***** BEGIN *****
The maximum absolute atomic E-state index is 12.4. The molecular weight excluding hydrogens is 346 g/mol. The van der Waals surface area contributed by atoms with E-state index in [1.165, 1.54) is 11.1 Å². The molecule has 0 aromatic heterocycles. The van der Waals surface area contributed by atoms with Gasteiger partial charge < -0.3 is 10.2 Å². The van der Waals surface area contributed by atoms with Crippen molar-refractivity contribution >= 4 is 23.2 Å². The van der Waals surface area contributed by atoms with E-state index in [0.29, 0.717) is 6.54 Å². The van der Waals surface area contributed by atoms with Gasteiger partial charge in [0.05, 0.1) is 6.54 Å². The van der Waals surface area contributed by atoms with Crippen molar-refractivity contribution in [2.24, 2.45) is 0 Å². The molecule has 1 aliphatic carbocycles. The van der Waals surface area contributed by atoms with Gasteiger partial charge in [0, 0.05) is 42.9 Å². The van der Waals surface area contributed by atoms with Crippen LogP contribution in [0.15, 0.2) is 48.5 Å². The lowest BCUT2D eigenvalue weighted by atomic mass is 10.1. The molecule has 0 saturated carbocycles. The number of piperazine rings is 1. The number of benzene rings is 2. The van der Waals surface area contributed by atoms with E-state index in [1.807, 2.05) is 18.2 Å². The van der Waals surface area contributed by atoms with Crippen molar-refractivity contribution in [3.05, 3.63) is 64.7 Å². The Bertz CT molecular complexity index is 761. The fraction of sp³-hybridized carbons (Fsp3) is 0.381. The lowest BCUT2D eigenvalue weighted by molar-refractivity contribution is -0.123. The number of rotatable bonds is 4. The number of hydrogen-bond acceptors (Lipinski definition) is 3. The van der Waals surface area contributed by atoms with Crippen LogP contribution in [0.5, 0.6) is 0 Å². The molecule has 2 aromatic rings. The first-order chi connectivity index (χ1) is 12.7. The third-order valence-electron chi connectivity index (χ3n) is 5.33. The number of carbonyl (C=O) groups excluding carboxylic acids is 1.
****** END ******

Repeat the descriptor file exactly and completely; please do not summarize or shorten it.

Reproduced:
The maximum absolute atomic E-state index is 12.4. The molecular weight excluding hydrogens is 346 g/mol. The van der Waals surface area contributed by atoms with E-state index in [1.165, 1.54) is 11.1 Å². The molecule has 0 aromatic heterocycles. The van der Waals surface area contributed by atoms with Gasteiger partial charge < -0.3 is 10.2 Å². The van der Waals surface area contributed by atoms with Crippen molar-refractivity contribution >= 4 is 23.2 Å². The van der Waals surface area contributed by atoms with E-state index in [0.29, 0.717) is 6.54 Å². The van der Waals surface area contributed by atoms with Gasteiger partial charge in [0.05, 0.1) is 6.54 Å². The van der Waals surface area contributed by atoms with Crippen molar-refractivity contribution in [2.24, 2.45) is 0 Å². The molecule has 1 aliphatic carbocycles. The van der Waals surface area contributed by atoms with Gasteiger partial charge in [0, 0.05) is 42.9 Å². The van der Waals surface area contributed by atoms with Crippen LogP contribution in [0.15, 0.2) is 48.5 Å². The lowest BCUT2D eigenvalue weighted by atomic mass is 10.1. The molecule has 0 saturated carbocycles. The number of piperazine rings is 1. The number of benzene rings is 2. The van der Waals surface area contributed by atoms with E-state index in [1.807, 2.05) is 18.2 Å². The van der Waals surface area contributed by atoms with Crippen molar-refractivity contribution in [3.05, 3.63) is 64.7 Å². The Bertz CT molecular complexity index is 761. The fraction of sp³-hybridized carbons (Fsp3) is 0.381. The lowest BCUT2D eigenvalue weighted by molar-refractivity contribution is -0.123. The number of rotatable bonds is 4. The number of hydrogen-bond acceptors (Lipinski definition) is 3. The van der Waals surface area contributed by atoms with Crippen LogP contribution in [0.5, 0.6) is 0 Å². The molecule has 2 aromatic rings. The first-order chi connectivity index (χ1) is 12.7. The third-order valence-electron chi connectivity index (χ3n) is 5.33. The number of carbonyl (C=O) groups excluding carboxylic acids is 1.